Microsoft offers 60-day free trial of Office 2013
TechNet download now available to world+dog
Microsoft is now offering a free 60-day trial of Office 2013 Professional Plus, the next generation of its nigh-ubiquitous desktop productivity suite, via its TechNet Evaluation Center website.
Office 2013 entered the Release To Manufacturing (RTM) phase in October, and the final code has been available to Microsoft Developer Network (MSDN) and TechNet subscribers since October 24.
So far, however, if you're not in those programs, you've only been given a taste of what the new Office will bring, via the preview of the Office 365 subscription service that Microsoft launched in July. Beginning on Friday, the general public can now test drive the RTM versions of the software for the first time.
To sign up for the trial, just follow the instructions found at Microsoft's TechNet Evaluation Center website.
First off, you should check the system requirements. Office 2013 will run on fairly modest hardware, but note that it is only available for Windows 7 and 8; Windows XP and Vista users need not apply.
Like Office 2010 before it, Office 2013 ships in both 32-bit and 64-bit versions. As with Office 2010, however, Microsoft recommends that most customers install the 32-bit version – even on 64-bit Windows – because it offers the best compatibility with older add-ons.
Users who want to create massive, multi-gigabyte Excel spreadsheets (you know who you are, and God help you) are the exceptions, and should install the 64-bit version.
Once you know which version you want to install, you'll need to fill out two pages of information about yourself on the TechNet website, which will afford you with lots of opportunities to receive helpful product information and marketing materials from Microsoft and its partners.
Having done that, you'll be given a product key and a link to download the software, which weighs in at around 700MB. The 60-day trial period begins once Office is activated using the product key.
Microsoft has not said how many markets will have access to the Office 2013 trial, but in addition to English the software download is currently available in 13 other languages: Arabic, Chinese (Simplified and Traditional), Dutch, French, German, Hebrew, Italian, Japanese, Korean, Brazilian Portuguese, Russian, and Spanish.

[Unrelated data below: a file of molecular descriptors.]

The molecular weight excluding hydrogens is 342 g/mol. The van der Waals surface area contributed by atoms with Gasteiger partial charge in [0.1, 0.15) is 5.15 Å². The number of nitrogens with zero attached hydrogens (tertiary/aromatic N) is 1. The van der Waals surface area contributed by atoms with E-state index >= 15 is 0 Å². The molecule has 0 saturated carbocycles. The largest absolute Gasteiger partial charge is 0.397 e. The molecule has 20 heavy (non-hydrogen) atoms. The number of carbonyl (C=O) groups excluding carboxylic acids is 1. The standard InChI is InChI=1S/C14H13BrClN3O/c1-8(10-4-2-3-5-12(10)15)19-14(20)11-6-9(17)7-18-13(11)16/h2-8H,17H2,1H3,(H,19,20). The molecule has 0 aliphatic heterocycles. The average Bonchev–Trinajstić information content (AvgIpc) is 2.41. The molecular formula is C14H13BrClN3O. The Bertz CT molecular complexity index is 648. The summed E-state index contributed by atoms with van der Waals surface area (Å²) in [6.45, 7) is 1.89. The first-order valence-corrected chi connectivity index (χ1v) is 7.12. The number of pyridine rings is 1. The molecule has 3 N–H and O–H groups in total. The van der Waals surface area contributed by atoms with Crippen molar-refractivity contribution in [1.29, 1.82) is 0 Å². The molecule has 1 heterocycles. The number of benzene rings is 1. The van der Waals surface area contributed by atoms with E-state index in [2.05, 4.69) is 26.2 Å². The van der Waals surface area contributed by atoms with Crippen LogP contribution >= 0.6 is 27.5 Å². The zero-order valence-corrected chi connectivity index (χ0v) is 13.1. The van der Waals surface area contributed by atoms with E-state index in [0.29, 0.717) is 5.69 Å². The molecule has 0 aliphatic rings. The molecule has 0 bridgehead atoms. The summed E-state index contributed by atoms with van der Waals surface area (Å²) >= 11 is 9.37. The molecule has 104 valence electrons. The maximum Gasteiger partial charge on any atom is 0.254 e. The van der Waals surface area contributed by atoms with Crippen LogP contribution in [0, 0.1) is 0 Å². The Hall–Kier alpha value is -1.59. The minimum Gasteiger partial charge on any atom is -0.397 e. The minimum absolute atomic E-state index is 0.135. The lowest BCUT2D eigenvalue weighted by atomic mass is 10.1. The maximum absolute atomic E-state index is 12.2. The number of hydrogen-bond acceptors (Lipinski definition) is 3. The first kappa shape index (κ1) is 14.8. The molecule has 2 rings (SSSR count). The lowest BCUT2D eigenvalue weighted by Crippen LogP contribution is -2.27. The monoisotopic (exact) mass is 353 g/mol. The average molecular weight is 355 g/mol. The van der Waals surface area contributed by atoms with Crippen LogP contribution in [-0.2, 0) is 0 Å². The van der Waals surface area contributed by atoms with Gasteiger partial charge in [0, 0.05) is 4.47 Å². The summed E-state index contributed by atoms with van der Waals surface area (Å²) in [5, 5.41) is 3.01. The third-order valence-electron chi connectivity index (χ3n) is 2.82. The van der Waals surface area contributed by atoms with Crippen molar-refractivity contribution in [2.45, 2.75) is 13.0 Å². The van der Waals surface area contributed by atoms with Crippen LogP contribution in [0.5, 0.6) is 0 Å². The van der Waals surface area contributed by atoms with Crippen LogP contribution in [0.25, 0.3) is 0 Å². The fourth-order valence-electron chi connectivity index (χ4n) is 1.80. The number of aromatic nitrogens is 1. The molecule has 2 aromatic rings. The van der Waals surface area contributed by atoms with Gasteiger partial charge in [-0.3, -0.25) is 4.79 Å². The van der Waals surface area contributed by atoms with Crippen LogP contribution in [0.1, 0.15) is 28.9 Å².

Even more interesting, however, is the fact of the 60-day trial itself.
So far, Microsoft has kept mum on the General Availability date for Office 2013. Some sources have told The Reg to expect it in "the first half of calendar 2013." Others have suggested it will arrive in the first quarter.
But if you activate the Office 2013 trial today, you'll only be able to use it through January 15. Unless Microsoft is planning to let trial versions simply expire without giving you an option to purchase a license – some new, perverse marketing approach, perhaps – that 60-day period suggests the new Office may reach retail stores even sooner than we've been expecting.
When it does arrive, the shrink-wrapped version of Office will be available in three configurations, each with a different mix of applications. The Home & Student edition will retail for $139.99, Home & Business will be $219.99, and Professional will be $399.99.
Note, though, that Microsoft would still really, really like everybody to migrate away from these perpetual-license versions of Office and onto its Office 365 program, which is where the economics get trickier.
Expect a closer look at Office 2013 from The Reg soon, plus more details on Office 365 and what it might mean to you as the official launch date approaches. ®
What a crock of shit office 2013 is
I've tried this and I have to say usability has gone south in a big way. The default colour scheme, well, isn't. It's like Microsoft has taken 20 or so years of ui design and just ignored it. It's all just white lines with little or no shading and it's very hard indeed to differentiate between the crappy ribbon bar thing and your actual work area. I'd have understood if it took its visual cues from the functionally crippled but nevertheless colourful "modern" or "metro" or whatever it's called interface so beloved of Microsoft who can't tell the difference between a 4" phone and a 24" monitor, but it doesn't. The only improvement I can see is that lines seem to scroll smoothly in a fairly pointless sort of way. What really gets me about windows 8 and office 2013 is that for the average home user or typical small business it decreases usability and productivity. Two examples in Windows 8: for those of us used to clicking a start button or menu button to turn off a computer, find the "turn off computer" item. And another one : for those of us used to clicking on start and typing "update", where is windows update? It's not obvious and I've asked both technically literate people and ordinary folk these questions and they've been stumped. Microsoft: some people are normal, get over it.
Re: What a crock of shit office 2013 is @h4rm0ny
Yes you will find other items such as the steering wheel now located in the boot, the accelerator pedal in the glovebox, the handbrake in the rear passenger seat and the accelerator in the front passenger seat.
free trial of a new file format?